What others say: Ukraine needs U.S. military aid

The battle for Ukraine is entering a dangerous new phase, as the Kiev government is finally making an attempt to regain control over its eastern cities from local thugs and Russian special forces. Is it too much to ask the U.S. to offer the military means to help Ukraine keeps its own territory?

Vladimir Putin’s campaign to destabilize and disrupt his neighbor is escalating as the May 25 date to elect a new Ukrainian government nears. The Russian strongman wants to block the vote, or disrupt it enough so he can call it illegitimate. His Russian-sponsored fighters moved this week from smaller towns in eastern Ukraine to the regional centers of Donetsk and Luhansk, taking key government installations.

The interim authorities in Kiev, which came into office after Moscow crony and President Viktor Yanukovych fled this winter, have dithered. Acting President Oleksandr Turchynov on Wednesday said the Ukrainian state had no authority in the east, a demoralizing and questionable admission. Seizing an opening, Putin the next day told Kiev to withdraw from the east and sue for peace. The Ukrainians might as well send him the keys to the capital.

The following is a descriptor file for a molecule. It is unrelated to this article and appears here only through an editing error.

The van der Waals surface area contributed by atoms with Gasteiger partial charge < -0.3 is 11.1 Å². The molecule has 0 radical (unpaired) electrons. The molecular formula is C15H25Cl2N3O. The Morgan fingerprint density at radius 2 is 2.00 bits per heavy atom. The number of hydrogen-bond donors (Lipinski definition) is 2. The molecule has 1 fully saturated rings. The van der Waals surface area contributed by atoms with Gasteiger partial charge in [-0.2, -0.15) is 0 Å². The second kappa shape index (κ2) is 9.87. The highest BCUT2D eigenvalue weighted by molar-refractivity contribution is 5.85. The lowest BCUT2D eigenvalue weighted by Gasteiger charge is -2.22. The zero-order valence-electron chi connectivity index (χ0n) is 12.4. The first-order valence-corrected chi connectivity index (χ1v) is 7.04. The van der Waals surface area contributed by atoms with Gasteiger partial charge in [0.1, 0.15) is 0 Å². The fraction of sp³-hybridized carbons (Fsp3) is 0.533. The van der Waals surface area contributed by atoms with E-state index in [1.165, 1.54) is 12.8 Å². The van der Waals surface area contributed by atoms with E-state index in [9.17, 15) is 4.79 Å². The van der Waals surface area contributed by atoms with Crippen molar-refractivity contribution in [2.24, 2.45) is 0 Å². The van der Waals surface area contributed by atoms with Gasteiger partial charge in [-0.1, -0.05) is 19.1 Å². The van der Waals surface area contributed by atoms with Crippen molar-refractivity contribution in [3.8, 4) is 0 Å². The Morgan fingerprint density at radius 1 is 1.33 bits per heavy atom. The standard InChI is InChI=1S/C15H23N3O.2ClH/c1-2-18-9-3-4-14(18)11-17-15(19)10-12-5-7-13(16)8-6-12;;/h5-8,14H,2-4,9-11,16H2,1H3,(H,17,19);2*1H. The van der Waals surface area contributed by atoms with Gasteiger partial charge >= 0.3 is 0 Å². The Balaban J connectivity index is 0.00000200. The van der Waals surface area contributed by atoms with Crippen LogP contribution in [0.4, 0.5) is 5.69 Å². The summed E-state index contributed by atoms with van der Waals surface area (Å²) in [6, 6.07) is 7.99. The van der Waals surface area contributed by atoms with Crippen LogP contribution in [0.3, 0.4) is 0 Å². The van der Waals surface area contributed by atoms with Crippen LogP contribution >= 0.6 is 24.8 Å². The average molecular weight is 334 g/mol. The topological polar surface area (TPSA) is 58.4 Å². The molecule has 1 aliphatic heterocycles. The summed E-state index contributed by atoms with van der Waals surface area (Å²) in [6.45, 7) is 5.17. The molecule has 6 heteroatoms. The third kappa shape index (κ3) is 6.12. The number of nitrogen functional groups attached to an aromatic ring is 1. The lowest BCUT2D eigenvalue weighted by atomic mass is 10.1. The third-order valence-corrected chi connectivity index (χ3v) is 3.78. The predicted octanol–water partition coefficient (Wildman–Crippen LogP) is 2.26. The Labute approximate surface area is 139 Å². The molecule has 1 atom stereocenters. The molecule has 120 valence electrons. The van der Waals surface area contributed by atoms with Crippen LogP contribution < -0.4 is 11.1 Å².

We’re told the assault launched on Friday reflects a change in approach and a commitment to push back. The “restraint” shown by Kiev in Crimea and in the east — which President Obama praised again on Friday — has frustrated most Ukrainians and failed to stop the Russian advance. The interim government might have faced an uprising in Kiev over its defeatist approach.

Ukraine is desperately seeking Western military help, but so far the U.S. has refused. Earlier this week in Manila, President Obama tetchily addressed his Ukraine policy, saying, “Well, what else should we be doing?” He offered another rhetorical question: “Do people actually think that somehow us sending some additional arms into Ukraine could potentially deter the Russian army?”

Well, who knows?

But Obama is so worried about upsetting Putin that he refused to send even night-vision goggles, offering 300,000 meals-ready-to-eat instead. The Ukrainians are battling to free themselves of Russian domination and build a European democracy. They deserve more than Spam in a can from America.

— The Wall Street Journal,

May 5

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